St George in the East
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|St George in the East|
St George in the East seen from the south
|Location||Cannon Street Road,|
|Denomination||Church of England|
|Heritage designation||Grade I|
|Style||Classical (with Palladian and Byzantine elements)|
|Parish||St George in the East|
|Division||Stepney Episcopal Area (Archdeaconry of Hackney)|
|Dean||Dean of Tower Hamlets|
|Priest(s)||Richard Springer, Angus Ritchie & Vienna McCarthy|
St George-in-the-East is an Anglican Church dedicated to Saint George and one of six Hawksmoor churches in London, England. It was built from 1714 to 1729, with funding from the 1711 Act of Parliament. Its name has been used for two forms of parish (areas of land) surrounding, one ecclesiastical which remains and one a Civil counterpart, a third tier of local government. The latter assisted public facilities in the late 19th century but ceded its dwindling purposes to the Metropolitan Borough of Stepney so was abolished in 1927. The church was designated a Grade I listed building in 1950.
In the 1850s, Archibald Campbell Tait, then Bishop of London, appointed a Low Church lecturer, which was contrary to the High Church attitude of the rector and curate. As a protest, there were catcalls and horn blowing, and some male members of the congregation went into the church smoking their pipes, keeping their hats on, and leading barking dogs. Refuse was thrown onto the altar. The church was closed for a while in 1859, and the rector, owing to his poor health, was persuaded by the author Tom Hughes to hand over his duties to a locum.
The church was hit by a bomb during the Second World War Blitz on London's docklands in May 1941. The original interior was destroyed by the fire, but the walls and distinctive "pepper-pot" towers stayed up. In 1964 a modern church interior was constructed inside the existing walls, and a new flat built under each corner tower.
Ian Nairn wrote of it: “A ruin among ruins, in the lost part of Stepney [after the Blitz, and before being blitzed by the Borough Council?] ... The old life has gone ... the new has not yet come ... It makes no difference to Hawksmoor’s bizarre poetry. This is probably the hardest building to describe in London ... This is a stage somewhere beyond fantasy ... it is the more-than-real world of the drug addict’s dream.”
The church still has an active congregation. In May 2015, the parish entered into a partnership with the Centre for Theology and Community (CTC), an ecumenical charity which is based in its East Crypt. Anglican clergy working for CTC now serve the parish, and the second floor is the home to the Community of St George, a group of lay Christians who assist in the worship and mission of the church.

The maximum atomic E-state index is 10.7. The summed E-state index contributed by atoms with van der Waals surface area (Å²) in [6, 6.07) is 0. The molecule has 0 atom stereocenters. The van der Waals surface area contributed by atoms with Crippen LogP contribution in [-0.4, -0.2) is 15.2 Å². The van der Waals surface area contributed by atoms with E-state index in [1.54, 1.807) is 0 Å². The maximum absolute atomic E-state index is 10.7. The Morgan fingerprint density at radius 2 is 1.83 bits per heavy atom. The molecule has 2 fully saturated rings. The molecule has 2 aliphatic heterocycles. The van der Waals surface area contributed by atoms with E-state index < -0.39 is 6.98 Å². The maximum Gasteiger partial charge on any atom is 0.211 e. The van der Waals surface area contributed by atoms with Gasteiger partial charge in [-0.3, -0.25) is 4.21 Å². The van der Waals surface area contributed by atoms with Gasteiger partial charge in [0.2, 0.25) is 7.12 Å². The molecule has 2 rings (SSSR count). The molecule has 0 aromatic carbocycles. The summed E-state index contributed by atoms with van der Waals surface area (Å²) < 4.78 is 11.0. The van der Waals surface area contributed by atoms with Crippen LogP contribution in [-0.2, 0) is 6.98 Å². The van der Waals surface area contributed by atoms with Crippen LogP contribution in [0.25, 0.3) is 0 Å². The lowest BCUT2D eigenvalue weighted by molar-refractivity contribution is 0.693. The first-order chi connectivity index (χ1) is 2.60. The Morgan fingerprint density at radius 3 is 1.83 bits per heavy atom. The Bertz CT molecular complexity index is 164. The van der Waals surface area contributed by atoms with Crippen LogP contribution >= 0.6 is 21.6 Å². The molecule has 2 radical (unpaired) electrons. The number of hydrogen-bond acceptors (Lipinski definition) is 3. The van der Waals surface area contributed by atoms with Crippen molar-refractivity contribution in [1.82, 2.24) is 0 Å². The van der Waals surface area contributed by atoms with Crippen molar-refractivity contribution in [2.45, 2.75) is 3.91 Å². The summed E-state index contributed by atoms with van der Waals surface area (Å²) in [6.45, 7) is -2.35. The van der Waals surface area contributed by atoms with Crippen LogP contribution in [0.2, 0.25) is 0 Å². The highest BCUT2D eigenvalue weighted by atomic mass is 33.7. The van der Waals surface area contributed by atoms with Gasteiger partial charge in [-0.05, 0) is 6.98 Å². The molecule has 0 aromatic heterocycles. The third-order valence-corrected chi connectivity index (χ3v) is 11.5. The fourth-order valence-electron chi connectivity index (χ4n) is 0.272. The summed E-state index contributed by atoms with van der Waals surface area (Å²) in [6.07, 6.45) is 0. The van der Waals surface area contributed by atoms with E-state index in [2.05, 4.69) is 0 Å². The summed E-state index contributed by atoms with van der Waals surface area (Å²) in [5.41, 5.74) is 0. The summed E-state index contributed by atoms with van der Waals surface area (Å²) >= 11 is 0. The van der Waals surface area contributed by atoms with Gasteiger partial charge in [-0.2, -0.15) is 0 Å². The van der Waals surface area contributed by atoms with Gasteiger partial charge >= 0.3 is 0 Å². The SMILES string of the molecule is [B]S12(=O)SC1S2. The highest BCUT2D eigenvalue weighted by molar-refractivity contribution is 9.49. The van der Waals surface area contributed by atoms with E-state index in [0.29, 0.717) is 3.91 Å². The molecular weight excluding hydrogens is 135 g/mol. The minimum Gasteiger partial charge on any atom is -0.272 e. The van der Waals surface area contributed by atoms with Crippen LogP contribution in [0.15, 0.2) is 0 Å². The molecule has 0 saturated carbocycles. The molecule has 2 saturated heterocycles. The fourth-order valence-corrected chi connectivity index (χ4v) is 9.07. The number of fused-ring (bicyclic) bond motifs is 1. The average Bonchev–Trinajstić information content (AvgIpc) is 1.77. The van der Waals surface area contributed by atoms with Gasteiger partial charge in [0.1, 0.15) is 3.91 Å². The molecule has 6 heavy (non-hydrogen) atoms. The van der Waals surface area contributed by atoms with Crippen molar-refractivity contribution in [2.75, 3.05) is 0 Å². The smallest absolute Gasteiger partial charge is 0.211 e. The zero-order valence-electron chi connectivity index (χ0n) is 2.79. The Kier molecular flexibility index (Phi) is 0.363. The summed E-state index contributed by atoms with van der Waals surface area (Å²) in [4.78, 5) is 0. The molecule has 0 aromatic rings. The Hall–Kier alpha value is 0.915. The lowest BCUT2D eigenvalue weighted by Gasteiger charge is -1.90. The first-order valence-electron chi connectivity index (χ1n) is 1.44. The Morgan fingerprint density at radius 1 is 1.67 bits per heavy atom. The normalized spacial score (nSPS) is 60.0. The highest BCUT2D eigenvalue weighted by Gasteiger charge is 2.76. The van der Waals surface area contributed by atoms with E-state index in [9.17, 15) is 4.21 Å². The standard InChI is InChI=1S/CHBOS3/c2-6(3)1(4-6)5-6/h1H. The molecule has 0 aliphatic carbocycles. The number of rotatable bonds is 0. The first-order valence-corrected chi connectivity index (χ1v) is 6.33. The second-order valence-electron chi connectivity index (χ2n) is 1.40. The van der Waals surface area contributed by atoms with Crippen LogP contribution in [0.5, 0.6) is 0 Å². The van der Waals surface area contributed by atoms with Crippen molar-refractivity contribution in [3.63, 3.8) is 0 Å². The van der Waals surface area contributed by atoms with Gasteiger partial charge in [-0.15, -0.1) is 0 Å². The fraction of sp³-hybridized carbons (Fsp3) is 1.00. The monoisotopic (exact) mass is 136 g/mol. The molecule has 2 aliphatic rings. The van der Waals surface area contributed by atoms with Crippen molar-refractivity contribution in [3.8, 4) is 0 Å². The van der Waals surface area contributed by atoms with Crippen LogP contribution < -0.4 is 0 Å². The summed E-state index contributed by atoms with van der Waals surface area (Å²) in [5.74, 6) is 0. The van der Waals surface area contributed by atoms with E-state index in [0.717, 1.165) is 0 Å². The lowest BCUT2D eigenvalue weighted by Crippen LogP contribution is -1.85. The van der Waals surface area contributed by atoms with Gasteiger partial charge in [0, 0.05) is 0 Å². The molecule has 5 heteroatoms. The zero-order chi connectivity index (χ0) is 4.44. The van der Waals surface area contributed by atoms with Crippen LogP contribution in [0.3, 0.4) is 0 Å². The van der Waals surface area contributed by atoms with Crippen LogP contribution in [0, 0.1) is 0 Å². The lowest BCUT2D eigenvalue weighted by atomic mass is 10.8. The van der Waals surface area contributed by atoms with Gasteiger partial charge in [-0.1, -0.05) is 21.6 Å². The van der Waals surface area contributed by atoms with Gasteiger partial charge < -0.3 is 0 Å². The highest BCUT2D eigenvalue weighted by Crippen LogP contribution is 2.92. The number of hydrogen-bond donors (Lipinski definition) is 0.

St George-in-the-East is located on Cannon Street Road, between The Highway and Cable Street, in the East End of London. Behind the church lies St George's Gardens, the original graveyard, which was passed to Stepney Council to maintain as a public park in mid-Victorian times. In 1836, the parish of St George in the East was constituted as a Poor Law parish under the Poor Law Amendment Act 1834.
- List of churches and cathedrals of London
- Stepney Historical Trust
- All Saints' Church, Pontefract - a church ruined in the English Civil War with a modern church constructed within
- "A Church Near You". Achurchnearyou.com.
- Historic England. "Details from listed building database (1357779)". National Heritage List for England. Retrieved 8 August 2009.
- Ben Weinreb and Christopher Hibbert. The London Encyclopaedia (1983 ed.). Macmillan. p. 729. ISBN 0-333-57688-8.CS1 maint: uses authors parameter (link)
- Ian Nairn, Nairn’s London (Harmondsworth, Middlesex.: Penguin, 1966), pp.161-2
|Wikimedia Commons has media related to St George in the East.|
- Parish website
- The Centre for Theology and Community
- Parish history website
- EoLFHS Parishes: St George in the East
- East and West London by the Rev. Harry Jones. Published by Smith, Elder & Co., 1875
- Outline map of parishes of Stepney in 1903 (area 27)
- St. George's-in-the-East From "The Copartnership Herald", Vol. II, no. 24 (February 1933)